I spent the last month in Israel. There was a war on the whole time we were there. There were sirens. There were booms in the sky from Iron Dome. There was 24 hour war news reporting on local stations. I hadn’t been back for 18 years. Thus, beyond visiting during another war, and beyond all that accompanied this trip early on, I knew I was going to eat a lot of falafel and humous. And I knew I was going to drink some beer.
Let’s face it. I drink a lot of beer. If you follow me on Instagram or Google +, you probably know that already. I spend most of my money on my mortgage and my kids’ fancy Montessori education. I spend the rest at Whole Foods and on beer. In the week and a half since I have been back from Israel, I have consumed 29 new to me beers. How could I not drink beer on this trip? From the first hours of our trip, a Saturday night in Tel Aviv when many shops are closed, and we found ourselves in the non-kosher AM/PM grocery, and my wife insisted we buy a Goldstar Unfiltered, I was drinking beer in Israel.
Not that Goldstar Unfiltered was that much better than my memories of regular Goldstar.
Rather than come to drink beer or hear missile sirens, I had come to Israel to revisit where I once lived. I had come to revisit with my kids, and then to write about that experience for my current book on travel, scholarly writing, eating, and kids. My intent is to shift food writing away from critique and decoding of representation to something more akin to what Roland Barthes calls “the pleasure of the text.” Still, even if I had not come to drink beer, I knew I would.
The Israeli craft beer scene is booming, and yet the craft beer scene in Israel can be difficult to locate when one is out to eat or looking for a beer. Unlike Lexington or many basic American cities, in Israel, there are few craft taps in bars and restaurants (Carlsberg and Turborg still dominate the country’s handles) and American style tap rooms are even fewer. In retail, most beers are sold as 12 ounce beers, and most cost at least $5 a piece. A “deal” on a six pack can run you about $24. Drafts are closer to $9 -$10. Highly taxed, appealing to a still small market (Israelis are not big beer drinkers), dominated by a few conglomerate players, the craft beer scene has many challenges ahead of it. But it is up and coming. And Israeli brewers are trying hard to develop that market with an array of choices – when you find them.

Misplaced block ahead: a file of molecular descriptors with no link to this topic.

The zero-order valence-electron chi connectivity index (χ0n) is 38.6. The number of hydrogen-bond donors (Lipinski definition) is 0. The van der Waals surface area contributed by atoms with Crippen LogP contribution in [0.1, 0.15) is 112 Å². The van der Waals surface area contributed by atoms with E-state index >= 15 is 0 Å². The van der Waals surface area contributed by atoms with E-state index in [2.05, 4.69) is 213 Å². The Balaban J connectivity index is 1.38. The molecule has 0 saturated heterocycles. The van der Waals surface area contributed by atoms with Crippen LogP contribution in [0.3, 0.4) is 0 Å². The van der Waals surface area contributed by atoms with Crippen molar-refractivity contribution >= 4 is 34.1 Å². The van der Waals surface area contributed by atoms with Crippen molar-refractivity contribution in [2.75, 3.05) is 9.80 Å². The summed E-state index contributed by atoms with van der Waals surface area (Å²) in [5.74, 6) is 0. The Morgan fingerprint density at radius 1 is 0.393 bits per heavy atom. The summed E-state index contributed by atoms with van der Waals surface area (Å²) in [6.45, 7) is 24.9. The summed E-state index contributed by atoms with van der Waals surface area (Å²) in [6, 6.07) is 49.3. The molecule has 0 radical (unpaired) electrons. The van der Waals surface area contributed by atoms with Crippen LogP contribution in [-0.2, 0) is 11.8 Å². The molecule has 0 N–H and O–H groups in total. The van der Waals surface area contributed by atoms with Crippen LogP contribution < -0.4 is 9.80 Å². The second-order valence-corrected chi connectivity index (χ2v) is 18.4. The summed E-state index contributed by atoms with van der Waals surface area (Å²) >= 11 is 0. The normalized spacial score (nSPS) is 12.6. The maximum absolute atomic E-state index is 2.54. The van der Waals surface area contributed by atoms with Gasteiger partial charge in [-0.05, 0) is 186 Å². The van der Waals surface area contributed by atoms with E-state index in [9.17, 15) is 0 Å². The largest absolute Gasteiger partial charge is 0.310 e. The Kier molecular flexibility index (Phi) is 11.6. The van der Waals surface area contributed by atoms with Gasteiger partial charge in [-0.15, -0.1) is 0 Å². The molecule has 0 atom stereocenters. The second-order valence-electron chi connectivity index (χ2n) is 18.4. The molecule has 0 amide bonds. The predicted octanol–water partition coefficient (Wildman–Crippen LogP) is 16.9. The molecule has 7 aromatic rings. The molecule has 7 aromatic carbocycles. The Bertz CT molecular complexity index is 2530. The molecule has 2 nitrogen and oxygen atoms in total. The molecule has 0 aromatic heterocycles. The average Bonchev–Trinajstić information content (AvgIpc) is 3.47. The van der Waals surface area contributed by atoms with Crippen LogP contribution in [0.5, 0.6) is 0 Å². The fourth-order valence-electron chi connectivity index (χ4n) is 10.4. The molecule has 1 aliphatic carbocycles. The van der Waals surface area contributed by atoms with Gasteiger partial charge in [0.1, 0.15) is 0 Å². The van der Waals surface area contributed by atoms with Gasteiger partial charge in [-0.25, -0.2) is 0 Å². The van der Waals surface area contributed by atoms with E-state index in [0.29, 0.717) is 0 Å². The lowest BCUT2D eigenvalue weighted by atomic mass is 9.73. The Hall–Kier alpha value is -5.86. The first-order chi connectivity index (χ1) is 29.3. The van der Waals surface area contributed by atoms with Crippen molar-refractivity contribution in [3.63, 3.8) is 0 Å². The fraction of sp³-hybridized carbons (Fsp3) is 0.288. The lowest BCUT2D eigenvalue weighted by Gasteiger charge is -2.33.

I tried over 30 Israeli beers during those three weeks. I bought them in the Carmel Market’s Beer Bazaar, Jaffa Port’s Beer Market, wine shops in Tel Aviv, and various grocery stores. Each night, I diligently updated photos of my purchases to Instagram. I diligently rated these beers on RateBeer. In some ways, I continued to do what I do in the U.S., only I waited a bit longer for the kids to go to sleep, and living in the middle of the city, my drinking was done to the background noise of the Peacock bar across the street where people, for some reason, felt compelled to stay up until three in the morning watching the World Cup (and letting us hear them watch the World Cup). Life during wartime can still be fairly commonplace or a routine of life elsewhere.
Distribution is fairly poor in Israel. Some craft beers make their way into groceries and wine shops. Basic Belgian beers (Chimay, St. Bernardus, Chouffe) do as well. Some cheap Ukrainian and Czech beers are available. Some basic German beers. Leffe. Heineken, of course. Stella. But not much else. Despite a global presence, Mikkeller is not in Israel. Neither are Scandinavian beers. Neither are Italian or Spanish craft beers. Neither are most European beers. Given Israel’s proximity to Europe and its beer variety, I am surprised no Israeli importer has brought much of European production to Israel to try and unseat the Carlsberg/Heineken monopoly. And forget about American imports in a country that has Pizza Hut, Ben and Jerry’s, and McDonald’s. I saw Sam Adams Lager on tap in a Tel Aviv used book store. I saw a few bottles of Brooklyn Lager on a shelf in Tel Aviv. Not much else. Most people are not aware of craft. Even when ordering a draft beer of Alexander or something else Israeli, I found that the server was not always sure that the Israeli craft beer in question had multiple styles to choose from. And “craft” in Israel is not called craft. It is called “boutique.”